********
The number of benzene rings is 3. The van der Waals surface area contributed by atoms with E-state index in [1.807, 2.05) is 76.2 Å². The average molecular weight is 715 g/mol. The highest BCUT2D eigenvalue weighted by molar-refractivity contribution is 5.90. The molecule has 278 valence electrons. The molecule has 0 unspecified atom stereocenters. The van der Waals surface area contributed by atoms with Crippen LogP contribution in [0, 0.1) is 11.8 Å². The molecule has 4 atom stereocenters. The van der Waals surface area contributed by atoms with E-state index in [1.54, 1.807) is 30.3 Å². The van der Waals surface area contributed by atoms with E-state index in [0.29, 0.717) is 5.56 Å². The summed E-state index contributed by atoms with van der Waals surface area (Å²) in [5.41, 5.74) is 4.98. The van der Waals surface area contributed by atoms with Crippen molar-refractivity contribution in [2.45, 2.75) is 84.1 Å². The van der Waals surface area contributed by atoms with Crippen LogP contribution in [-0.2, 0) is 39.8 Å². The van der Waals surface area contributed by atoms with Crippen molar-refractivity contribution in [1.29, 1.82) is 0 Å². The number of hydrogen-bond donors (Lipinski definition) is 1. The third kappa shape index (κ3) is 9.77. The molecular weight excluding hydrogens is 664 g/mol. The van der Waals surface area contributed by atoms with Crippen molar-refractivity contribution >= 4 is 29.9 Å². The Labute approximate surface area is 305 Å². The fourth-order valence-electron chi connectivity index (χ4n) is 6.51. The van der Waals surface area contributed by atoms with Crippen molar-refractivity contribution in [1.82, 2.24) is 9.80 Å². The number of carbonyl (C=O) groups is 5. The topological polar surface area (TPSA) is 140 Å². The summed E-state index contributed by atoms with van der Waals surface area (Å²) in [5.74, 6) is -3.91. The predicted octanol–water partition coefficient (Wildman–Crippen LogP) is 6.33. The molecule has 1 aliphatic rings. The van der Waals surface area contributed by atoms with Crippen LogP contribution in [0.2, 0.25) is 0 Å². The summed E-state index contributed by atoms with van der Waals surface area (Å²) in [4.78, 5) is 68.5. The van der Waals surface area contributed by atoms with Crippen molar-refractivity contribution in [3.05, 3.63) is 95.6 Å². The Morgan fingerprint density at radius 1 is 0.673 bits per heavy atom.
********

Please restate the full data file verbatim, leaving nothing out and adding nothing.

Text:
The number of benzene rings is 3. The van der Waals surface area contributed by atoms with E-state index in [1.807, 2.05) is 76.2 Å². The average molecular weight is 715 g/mol. The highest BCUT2D eigenvalue weighted by molar-refractivity contribution is 5.90. The molecule has 278 valence electrons. The molecule has 0 unspecified atom stereocenters. The van der Waals surface area contributed by atoms with Crippen LogP contribution in [0, 0.1) is 11.8 Å². The molecule has 4 atom stereocenters. The van der Waals surface area contributed by atoms with E-state index in [1.54, 1.807) is 30.3 Å². The van der Waals surface area contributed by atoms with E-state index in [0.29, 0.717) is 5.56 Å². The summed E-state index contributed by atoms with van der Waals surface area (Å²) in [5.41, 5.74) is 4.98. The van der Waals surface area contributed by atoms with Crippen molar-refractivity contribution in [2.45, 2.75) is 84.1 Å². The van der Waals surface area contributed by atoms with Crippen LogP contribution in [-0.2, 0) is 39.8 Å². The van der Waals surface area contributed by atoms with Crippen molar-refractivity contribution in [1.29, 1.82) is 0 Å². The number of hydrogen-bond donors (Lipinski definition) is 1. The third kappa shape index (κ3) is 9.77. The molecular weight excluding hydrogens is 664 g/mol. The van der Waals surface area contributed by atoms with Crippen molar-refractivity contribution >= 4 is 29.9 Å². The Labute approximate surface area is 305 Å². The fourth-order valence-electron chi connectivity index (χ4n) is 6.51. The van der Waals surface area contributed by atoms with Crippen molar-refractivity contribution in [1.82, 2.24) is 9.80 Å². The number of carbonyl (C=O) groups is 5. The topological polar surface area (TPSA) is 140 Å². The summed E-state index contributed by atoms with van der Waals surface area (Å²) in [5.74, 6) is -3.91. The predicted octanol–water partition coefficient (Wildman–Crippen LogP) is 6.33. The molecule has 1 aliphatic rings. The van der Waals surface area contributed by atoms with Crippen LogP contribution in [0.2, 0.25) is 0 Å². The summed E-state index contributed by atoms with van der Waals surface area (Å²) in [4.78, 5) is 68.5. The van der Waals surface area contributed by atoms with Crippen molar-refractivity contribution in [3.05, 3.63) is 95.6 Å². The Morgan fingerprint density at radius 1 is 0.673 bits per heavy atom.